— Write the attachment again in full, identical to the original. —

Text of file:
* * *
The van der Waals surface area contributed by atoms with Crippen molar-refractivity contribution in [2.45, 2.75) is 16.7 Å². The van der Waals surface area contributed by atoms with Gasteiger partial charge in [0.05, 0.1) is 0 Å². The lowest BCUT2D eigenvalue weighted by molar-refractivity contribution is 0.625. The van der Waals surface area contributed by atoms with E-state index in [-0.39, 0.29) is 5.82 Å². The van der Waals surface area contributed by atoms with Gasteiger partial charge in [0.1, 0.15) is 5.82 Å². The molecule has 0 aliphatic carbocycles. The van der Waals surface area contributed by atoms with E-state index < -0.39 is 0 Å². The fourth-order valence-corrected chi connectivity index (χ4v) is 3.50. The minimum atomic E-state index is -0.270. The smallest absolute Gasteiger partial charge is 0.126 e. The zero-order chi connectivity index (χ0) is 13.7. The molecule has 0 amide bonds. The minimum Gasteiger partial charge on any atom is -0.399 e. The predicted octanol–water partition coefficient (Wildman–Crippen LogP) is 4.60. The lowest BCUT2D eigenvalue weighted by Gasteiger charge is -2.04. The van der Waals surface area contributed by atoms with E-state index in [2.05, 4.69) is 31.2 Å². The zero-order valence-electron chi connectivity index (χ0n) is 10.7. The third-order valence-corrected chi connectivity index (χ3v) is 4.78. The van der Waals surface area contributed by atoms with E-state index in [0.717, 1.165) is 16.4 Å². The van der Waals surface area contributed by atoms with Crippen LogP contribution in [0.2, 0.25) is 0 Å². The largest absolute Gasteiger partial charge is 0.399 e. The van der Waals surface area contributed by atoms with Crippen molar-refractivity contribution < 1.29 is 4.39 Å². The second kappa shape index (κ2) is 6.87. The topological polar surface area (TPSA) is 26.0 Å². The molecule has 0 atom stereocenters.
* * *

The van der Waals surface area contributed by atoms with Crippen molar-refractivity contribution in [2.45, 2.75) is 16.7 Å². The van der Waals surface area contributed by atoms with Gasteiger partial charge in [0.05, 0.1) is 0 Å². The lowest BCUT2D eigenvalue weighted by molar-refractivity contribution is 0.625. The van der Waals surface area contributed by atoms with E-state index in [-0.39, 0.29) is 5.82 Å². The van der Waals surface area contributed by atoms with Gasteiger partial charge in [0.1, 0.15) is 5.82 Å². The molecule has 0 aliphatic carbocycles. The van der Waals surface area contributed by atoms with E-state index < -0.39 is 0 Å². The fourth-order valence-corrected chi connectivity index (χ4v) is 3.50. The minimum atomic E-state index is -0.270. The smallest absolute Gasteiger partial charge is 0.126 e. The zero-order chi connectivity index (χ0) is 13.7. The molecule has 0 amide bonds. The minimum Gasteiger partial charge on any atom is -0.399 e. The predicted octanol–water partition coefficient (Wildman–Crippen LogP) is 4.60. The lowest BCUT2D eigenvalue weighted by Gasteiger charge is -2.04. The van der Waals surface area contributed by atoms with E-state index in [2.05, 4.69) is 31.2 Å². The zero-order valence-electron chi connectivity index (χ0n) is 10.7. The third-order valence-corrected chi connectivity index (χ3v) is 4.78. The van der Waals surface area contributed by atoms with E-state index in [0.717, 1.165) is 16.4 Å². The van der Waals surface area contributed by atoms with Crippen LogP contribution in [0.2, 0.25) is 0 Å². The largest absolute Gasteiger partial charge is 0.399 e. The van der Waals surface area contributed by atoms with Crippen molar-refractivity contribution < 1.29 is 4.39 Å². The second kappa shape index (κ2) is 6.87. The topological polar surface area (TPSA) is 26.0 Å². The molecule has 0 atom stereocenters.